The problem lies in the fundamental understanding of how an IBM i (and predecessors System i, iSeries and AS/400) shop works. Many of these companies do not have Windows/Linux expertise in-house and are not comfortable running applications on anything other than IBM i (nor do they want to or should need to.)

I work for a stereotypical IBM i customer.  We have mostly IBM i-based applications.  We do so little Windows/Linux that we have no relevant expertise in-house.  

In order to install a Traveler server, I'd have to:

1. Hire a resource to install a Windows virtual machine. This resource will charge me probably 5-6 hours of labour in order to install the VM, download Windows updates and prepare it to be a fully functional Windows server on our domain. Of course, I don't have this resource on demand. I have to wait for the resource to become available. Tack on telephone time and email time with scheduling this resource.
2. Download the Lotus Domino server code to the Windows VM.
3. Download the Lotus Notes Traveler code to the Windows VM.
4. Install the Lotus Domino server.
5. Install the Lotus Notes Traveler server.

6. I'm sure there's a reboot somewhere in's Windows.

Now, if I were able to have Traveler running on IBM i, the process becomes much simpler.

1. Create a Lotus Domino server. I don't have to download/install any server code because I already run Domino 8.5.1, 8.5.2 and 8.5.3 servers on my single IBM i partition so the code is pre-loaded. Creating the server is a single step and literally takes less than 2 minutes.
2. Download the Lotus Notes Traveler code to IBM i.
3. Install the Lotus Notes Traveler server on IBM i.

As a customer, I could save money because I wouldn't have to hire a consultant to do my Windows work.
And I'd have what I want faster.
And it's simpler.
And it's more effective.
And it's less messy without more Windows licensing.
And it's more powerful, stable, secure and scalable because it's running on IBM i on Power Systems!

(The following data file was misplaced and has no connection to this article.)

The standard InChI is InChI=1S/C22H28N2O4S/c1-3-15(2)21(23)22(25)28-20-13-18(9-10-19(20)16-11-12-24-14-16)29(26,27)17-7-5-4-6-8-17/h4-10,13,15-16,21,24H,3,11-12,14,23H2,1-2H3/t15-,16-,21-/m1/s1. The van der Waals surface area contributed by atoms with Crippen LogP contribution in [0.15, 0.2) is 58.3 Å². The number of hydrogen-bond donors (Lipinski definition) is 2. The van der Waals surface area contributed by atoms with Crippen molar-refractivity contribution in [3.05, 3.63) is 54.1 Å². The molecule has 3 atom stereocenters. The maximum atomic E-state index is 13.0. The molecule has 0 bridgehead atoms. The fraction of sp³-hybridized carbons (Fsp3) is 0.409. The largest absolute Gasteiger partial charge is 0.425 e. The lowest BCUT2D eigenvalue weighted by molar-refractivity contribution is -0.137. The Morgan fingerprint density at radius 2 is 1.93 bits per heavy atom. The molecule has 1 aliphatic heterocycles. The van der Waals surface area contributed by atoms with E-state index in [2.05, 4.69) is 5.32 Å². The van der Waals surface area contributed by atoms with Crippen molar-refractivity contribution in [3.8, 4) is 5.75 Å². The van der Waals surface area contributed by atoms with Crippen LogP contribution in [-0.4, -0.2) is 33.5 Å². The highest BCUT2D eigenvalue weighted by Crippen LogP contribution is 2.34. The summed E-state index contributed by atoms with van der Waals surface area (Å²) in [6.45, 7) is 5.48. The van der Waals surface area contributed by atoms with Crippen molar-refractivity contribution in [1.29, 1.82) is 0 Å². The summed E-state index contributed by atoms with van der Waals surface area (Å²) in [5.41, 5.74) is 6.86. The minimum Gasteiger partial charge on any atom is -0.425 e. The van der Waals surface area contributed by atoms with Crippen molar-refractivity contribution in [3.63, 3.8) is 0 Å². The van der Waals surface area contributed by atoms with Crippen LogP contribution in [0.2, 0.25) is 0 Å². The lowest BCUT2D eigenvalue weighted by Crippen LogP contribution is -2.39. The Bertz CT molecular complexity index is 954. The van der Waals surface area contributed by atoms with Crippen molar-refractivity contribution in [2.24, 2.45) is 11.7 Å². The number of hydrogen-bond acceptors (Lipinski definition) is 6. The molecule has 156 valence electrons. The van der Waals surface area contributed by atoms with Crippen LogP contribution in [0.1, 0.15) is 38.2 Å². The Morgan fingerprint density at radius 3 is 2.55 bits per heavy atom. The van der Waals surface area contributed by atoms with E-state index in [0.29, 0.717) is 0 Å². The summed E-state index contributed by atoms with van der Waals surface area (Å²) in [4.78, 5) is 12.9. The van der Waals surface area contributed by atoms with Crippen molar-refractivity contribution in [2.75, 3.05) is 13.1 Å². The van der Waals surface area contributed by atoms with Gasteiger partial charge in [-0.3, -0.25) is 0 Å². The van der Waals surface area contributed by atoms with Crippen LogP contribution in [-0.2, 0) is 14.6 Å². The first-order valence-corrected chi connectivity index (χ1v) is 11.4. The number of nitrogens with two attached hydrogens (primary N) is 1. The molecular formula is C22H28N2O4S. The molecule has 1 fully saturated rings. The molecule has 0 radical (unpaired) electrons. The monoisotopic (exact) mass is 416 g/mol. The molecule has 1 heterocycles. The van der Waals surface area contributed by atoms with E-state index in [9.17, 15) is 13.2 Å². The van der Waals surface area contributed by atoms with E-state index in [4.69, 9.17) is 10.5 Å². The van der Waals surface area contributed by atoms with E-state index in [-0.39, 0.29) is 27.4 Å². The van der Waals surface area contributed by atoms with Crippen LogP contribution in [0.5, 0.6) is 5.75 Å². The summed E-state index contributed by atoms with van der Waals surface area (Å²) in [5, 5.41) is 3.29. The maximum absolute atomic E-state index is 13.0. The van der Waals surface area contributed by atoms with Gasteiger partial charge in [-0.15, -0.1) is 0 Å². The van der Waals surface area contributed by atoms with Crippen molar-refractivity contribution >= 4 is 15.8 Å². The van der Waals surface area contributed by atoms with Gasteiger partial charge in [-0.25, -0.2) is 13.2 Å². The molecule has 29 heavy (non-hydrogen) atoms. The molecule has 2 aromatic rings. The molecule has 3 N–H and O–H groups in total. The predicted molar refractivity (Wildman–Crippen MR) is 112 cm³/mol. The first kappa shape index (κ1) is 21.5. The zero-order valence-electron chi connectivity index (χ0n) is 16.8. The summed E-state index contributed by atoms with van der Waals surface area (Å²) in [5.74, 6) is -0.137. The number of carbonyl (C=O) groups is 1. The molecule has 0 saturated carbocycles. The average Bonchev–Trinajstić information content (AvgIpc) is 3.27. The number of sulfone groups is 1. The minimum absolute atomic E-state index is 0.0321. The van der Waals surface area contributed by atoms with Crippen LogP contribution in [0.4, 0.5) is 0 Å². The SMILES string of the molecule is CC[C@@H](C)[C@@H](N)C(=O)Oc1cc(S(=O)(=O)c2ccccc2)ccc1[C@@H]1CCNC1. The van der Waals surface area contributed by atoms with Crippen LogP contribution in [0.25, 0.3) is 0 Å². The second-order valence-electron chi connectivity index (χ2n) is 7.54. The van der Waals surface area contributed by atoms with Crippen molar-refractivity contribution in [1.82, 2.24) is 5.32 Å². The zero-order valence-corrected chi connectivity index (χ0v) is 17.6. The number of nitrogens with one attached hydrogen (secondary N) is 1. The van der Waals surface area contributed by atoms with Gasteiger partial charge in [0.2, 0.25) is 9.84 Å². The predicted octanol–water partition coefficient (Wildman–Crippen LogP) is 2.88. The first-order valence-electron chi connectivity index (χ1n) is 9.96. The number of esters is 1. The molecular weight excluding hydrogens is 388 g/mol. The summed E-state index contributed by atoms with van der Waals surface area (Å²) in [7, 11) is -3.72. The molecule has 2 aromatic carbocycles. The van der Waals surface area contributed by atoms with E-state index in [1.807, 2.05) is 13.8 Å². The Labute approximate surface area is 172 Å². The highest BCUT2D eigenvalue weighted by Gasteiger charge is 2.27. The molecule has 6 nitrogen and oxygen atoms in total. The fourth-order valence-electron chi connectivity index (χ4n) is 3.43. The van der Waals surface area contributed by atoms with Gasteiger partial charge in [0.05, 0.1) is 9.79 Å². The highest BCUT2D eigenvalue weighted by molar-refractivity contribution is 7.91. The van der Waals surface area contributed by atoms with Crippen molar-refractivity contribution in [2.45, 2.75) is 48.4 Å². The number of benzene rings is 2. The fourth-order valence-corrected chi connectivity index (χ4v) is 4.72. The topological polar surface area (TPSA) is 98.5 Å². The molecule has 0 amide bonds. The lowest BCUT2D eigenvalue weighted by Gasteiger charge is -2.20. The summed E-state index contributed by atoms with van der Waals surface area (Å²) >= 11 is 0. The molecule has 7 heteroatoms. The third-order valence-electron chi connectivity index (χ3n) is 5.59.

IBM has four operating systems (IBM i, Power Linux, AIX and z/OS) across their two major IBM hardware platforms (Power Systems and System z). None of these operating systems and hardware support Lotus Notes Traveler, which certainly alienates midrange and mainframe customers. It's discouraging to invest in big iron and then NEED x86-64 to do mobile.  With mobile becoming a major part of all organizations, this is truly unacceptable. 

IBM customers running midrange or mainframe could be touting the power of Lotus Notes Traveler IF they were actually allowed to run it on their preferred systems.  In an age of social media promotion, customers can be flag waving, chest beating IBM supporters from their mobile devices if only given the opportunity.  

If you give an IBM i customer access to their Lotus Notes on an iPad, you instantly make their users more productive. You instantly make their investment in Lotus Notes more attractive to younger people.  You instantly take any preconceived notion of what Lotus Notes was 15 years ago and throw it to the wind. 

Notes is current. 
Notes is modern.  
Notes is on my mobile device. 

This next generation of users could be so positively vocal about how much they love Lotus Notes on their mobile devices.  IBM, please give your true bread and butter customers what they want: Lotus Notes Traveler on IBM i.

If you are interested in asking IBM to support Lotus Notes Traveler for IBM i on Power Systems, please go to this website and let your voice be heard:

Read the original at Steve Pitcher.

Categories: Blogs Tags: